Shown here is the derivation of the equation for a fractional divider (FD) along with the verilog code implementation. This code has been tested to work on a Spartan 3AN and is available on Bitbucket.

The purpose of this FD is to give higher resolution in a digital PLL without increasing the clock frequency. A common divider will have an output frequency of **fout= fosc/N**. The small signal gain using this as a VCO is df/dN = -fosc/N^2 =** -fref/N**. This is the frequency resolution in Hz per count or also known as the channel spacing.

The basis of this derivation comes from a TI Technical Brief SWRA029. The basic principal is to count N+1 counts for m cycles and N counts for M-m cycles. The total number of counts is the sum {(N+1)*m + N*(M-m)} and the total cycles are m + (M-m) = M. From this simple equation the average counts per cycle is **Nbar = N + m/M**.

The output frequency is fout = fosc/Nbar = fosc/(N +m/M) = **(fosc/N)*1/(1 + m/(N*M))**. Because the term m/(N*M) is much smaller than 1 this can be approximated as fref = (fosc/N)*(1 – m/(N*M)). Remember 1/(1+x) ~= (1-x) for x<< 1.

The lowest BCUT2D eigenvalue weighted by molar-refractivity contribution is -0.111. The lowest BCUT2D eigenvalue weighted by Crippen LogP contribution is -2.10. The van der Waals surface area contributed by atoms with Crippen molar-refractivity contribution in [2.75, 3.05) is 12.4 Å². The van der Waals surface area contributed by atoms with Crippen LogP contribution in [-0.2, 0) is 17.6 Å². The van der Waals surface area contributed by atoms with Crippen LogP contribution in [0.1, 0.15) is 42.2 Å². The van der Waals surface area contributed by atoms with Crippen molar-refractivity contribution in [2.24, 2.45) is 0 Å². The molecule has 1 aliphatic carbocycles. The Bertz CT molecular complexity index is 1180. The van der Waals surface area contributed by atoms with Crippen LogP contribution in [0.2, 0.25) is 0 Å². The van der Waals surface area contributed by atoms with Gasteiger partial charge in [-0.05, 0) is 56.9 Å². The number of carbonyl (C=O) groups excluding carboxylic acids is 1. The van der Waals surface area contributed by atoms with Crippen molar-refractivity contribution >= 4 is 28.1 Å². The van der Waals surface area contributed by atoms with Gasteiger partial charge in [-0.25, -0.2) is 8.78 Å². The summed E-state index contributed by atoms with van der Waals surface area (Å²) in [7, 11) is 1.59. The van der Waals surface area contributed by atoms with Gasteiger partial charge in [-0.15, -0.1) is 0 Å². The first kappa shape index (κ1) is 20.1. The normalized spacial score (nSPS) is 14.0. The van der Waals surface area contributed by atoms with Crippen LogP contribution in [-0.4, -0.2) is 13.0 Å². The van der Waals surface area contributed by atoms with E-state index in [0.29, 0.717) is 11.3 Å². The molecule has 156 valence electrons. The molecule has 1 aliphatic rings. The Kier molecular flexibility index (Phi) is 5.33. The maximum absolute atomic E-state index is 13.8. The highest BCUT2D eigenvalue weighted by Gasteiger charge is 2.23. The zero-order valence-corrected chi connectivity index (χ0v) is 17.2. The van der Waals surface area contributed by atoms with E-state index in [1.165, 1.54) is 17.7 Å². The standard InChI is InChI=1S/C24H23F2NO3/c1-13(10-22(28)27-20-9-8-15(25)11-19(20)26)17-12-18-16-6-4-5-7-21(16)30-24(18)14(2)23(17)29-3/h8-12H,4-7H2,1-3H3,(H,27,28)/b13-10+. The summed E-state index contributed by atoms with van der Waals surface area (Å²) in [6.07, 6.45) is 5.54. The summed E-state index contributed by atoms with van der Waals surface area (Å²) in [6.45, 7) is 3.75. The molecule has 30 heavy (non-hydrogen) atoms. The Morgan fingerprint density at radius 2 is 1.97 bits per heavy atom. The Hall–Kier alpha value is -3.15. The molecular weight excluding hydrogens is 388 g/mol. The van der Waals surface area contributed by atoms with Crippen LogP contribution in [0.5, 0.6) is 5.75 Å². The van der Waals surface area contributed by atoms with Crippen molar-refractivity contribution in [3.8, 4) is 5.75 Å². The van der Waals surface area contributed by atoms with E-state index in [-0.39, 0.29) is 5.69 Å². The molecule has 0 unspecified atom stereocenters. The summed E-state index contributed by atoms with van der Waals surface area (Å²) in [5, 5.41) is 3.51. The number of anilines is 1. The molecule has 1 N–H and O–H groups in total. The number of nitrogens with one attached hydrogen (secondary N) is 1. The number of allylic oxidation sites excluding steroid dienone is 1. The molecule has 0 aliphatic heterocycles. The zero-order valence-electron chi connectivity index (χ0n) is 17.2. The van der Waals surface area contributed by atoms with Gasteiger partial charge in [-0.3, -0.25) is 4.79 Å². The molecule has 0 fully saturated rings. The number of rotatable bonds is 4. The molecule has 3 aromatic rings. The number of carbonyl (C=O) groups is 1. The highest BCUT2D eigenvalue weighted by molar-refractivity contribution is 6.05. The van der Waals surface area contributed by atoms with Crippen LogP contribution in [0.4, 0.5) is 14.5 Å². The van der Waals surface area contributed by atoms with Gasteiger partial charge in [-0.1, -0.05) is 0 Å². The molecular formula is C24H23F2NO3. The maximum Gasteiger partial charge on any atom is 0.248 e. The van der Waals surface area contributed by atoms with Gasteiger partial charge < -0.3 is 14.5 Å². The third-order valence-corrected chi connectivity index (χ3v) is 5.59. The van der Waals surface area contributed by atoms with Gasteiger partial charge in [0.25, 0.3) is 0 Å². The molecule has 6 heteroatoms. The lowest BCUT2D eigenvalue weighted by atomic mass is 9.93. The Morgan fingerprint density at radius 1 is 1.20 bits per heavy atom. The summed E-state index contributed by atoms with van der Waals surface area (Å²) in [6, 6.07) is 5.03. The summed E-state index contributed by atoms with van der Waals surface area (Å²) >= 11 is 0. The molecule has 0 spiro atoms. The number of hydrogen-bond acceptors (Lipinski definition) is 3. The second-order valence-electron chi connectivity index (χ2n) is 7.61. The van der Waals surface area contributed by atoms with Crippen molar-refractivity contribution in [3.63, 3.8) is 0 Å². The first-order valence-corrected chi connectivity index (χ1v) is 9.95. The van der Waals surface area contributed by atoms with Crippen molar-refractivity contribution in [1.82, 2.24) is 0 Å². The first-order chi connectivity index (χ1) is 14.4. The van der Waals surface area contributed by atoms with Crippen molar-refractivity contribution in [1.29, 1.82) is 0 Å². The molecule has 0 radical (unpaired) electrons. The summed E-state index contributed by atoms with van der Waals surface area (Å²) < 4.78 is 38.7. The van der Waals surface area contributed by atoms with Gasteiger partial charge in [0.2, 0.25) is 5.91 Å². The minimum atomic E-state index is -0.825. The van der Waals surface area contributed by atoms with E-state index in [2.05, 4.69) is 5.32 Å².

Now the small signal gain of the VCO is df/dm = -(fosc/N)/(N*M) = **-fref/(N*M)**. We have increased the resolution by a factor of M. This is important to reduce the limit cycle effects of a closed loop system with dead-band, which occurs in a discrete system such as this.

In the verilog code this is parameterized by the constant fsze. Using fsze= 3 (bits) we have M=8. In effect we are using the input divided as a integer with fractional bits, yyyy.xxx.

The verilog implementation has two counters. The main counter is dividing by the integer count N. A second counter is down counting from M-1 and rolling over at 0. When the main counter down counts to zero it is loaded with N or N-1 depending on whether m is larger or smaller the the count in the M counter.

This code has been tested with fosc=50MHz N=68750 and fsze= 3 & 4 in a digital PLL.The code was simulated using Veritakwin and synthesized using Xilinx Project Navigator 14.7.